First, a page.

Return to the Aosta Valley

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30/03/19 – 31/03/19

Last time we were in the Aosta Valley was ten months ago, on our return from a four month stint in Italy. It’s a beautiful part of the Alps that seems to get overlooked by a lot of British travellers who either prefer to stay in France or stay on the motorway through the valley on their way to the Italian Lakes.

Before heading up into the mountains we decided to take in a couple of valley locations we hadn’t visited last time we were here. We woke up in the motorhome parking by the cemetery in the village of Aymavilles, the spot we’d arrived at the previous afternoon after our trip through the Mont Blanc tunnel.

Motorhome sosta in Aymavilles

We had a little walk around the village, taking in the churches – one with a decorative Trompe l’oeil fa├žade – and enjoying the views of the castle. Lazily we decided we couldn’t be bothered to walk to the top of the hill where the castle perches within it’s clean circles of green terracing; it’s square shape and four regular towers make it a vision of baroque symmetry but you can only go in the building on rare occasions as it’s still undergoing restoration.

An impressive trompe l’oeil fresco on the front of this church

Aymavilles is surrounded by vineyards and fruit trees and our walk took us through ranks of stumpy vines accompanied by neat piles of shoots that must have recently been pruned away. We exited the vineyard to find ourselves walking a short stretch of roadside to take us to the wine shop. Walking along the side of a road has featured on several of our Italian hikes and we were reminded that it is not a pleasant experience. Fortunately wine shopping is much more fun; Aymavilles is best known for it’s Torrette red wine and a sample tasted pretty good, light and dry, although I have yet to open a whole bottle.

Vineyards in Aymavilles

Although Aymavilles has motorhome services the water was turned off, so we crossed our fingers that some water could be found in our next location. Fenis is another village with a castle, this time the castle looked far more traditionally medieval, was easier to reach and was open to visitors. It’s courtyard was unexpectedly beautiful, with decorated wooden galleries supposedly dating from the 14th century, although given the ground floor of the castle was used as a barn at one time I expect the 19th century restorations may not have had a lot of the original to work with. Regardless, it would be well worth the 7 euro fee to get in, however we only got a peek because they have a policy that you can only visit as part of a guided tour and by the time we had got there we were too late for the last tour of the day on their off peak opening hours. If you visit it is worth knowing that the tours are only in Italian (fair enough) but they do provide English pamphlets so you can tag along and still understand what you’re seeing.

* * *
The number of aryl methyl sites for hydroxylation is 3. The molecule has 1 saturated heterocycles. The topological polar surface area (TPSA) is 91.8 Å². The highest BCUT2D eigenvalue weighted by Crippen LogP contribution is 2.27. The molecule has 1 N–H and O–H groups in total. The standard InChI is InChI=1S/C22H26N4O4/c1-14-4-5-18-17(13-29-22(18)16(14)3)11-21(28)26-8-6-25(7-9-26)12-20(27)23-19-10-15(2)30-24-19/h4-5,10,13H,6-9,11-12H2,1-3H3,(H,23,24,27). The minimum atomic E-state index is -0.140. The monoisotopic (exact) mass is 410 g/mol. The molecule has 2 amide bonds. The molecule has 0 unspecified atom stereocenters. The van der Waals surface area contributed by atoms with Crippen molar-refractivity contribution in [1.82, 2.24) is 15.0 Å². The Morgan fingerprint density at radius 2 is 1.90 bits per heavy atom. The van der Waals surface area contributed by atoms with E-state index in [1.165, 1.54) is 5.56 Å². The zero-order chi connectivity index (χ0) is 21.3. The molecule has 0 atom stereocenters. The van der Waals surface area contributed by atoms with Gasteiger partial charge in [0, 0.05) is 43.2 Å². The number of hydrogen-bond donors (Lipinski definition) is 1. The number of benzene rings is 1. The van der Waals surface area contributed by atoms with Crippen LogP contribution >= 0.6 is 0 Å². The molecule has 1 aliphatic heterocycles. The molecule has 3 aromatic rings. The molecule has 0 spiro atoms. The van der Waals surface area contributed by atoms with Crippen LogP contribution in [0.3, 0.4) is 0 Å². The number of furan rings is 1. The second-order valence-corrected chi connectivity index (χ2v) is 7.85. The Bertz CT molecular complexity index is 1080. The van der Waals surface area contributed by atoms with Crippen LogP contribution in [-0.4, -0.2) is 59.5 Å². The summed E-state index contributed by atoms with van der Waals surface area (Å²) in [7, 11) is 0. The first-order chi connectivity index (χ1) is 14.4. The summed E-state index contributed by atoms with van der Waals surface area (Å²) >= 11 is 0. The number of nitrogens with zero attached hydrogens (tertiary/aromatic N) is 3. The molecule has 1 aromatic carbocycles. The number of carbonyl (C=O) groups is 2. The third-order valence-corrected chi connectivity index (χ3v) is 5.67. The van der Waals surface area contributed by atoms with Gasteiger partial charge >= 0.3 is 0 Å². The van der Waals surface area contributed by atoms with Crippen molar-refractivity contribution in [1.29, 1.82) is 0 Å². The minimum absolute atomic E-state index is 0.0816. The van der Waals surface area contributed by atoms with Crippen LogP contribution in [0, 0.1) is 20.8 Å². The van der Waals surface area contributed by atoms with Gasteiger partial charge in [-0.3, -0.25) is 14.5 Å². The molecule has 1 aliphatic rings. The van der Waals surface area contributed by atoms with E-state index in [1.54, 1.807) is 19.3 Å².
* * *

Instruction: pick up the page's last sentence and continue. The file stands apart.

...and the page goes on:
Fenis Castle – it was never built for defence despite it’s traditional medieval towers and crenellations.

We parked in Fenis by the cemetery where the motorhome services were operational and the water pressure sufficient to top us up in no time at all. The waste, in common with a lot of places in Italy, combined grey and black disposal in one location, through a grate that we couldn’t find any way of lifting up. I didn’t like the idea of straining our toilet contents through the grate but Paul pointed out that the gaps were pretty much the same size as the spout on our Thetford cassette and managed the disposal process without leaving any nastiness behind. With my clumsiness it could have been a very different story.

That night we toyed with the idea of moving to the larger parking further into Fenis village, but ended up staying put. Our fears of road noise were unfounded and we had a good night’s sleep to ready us for an outing on the bikes the following day.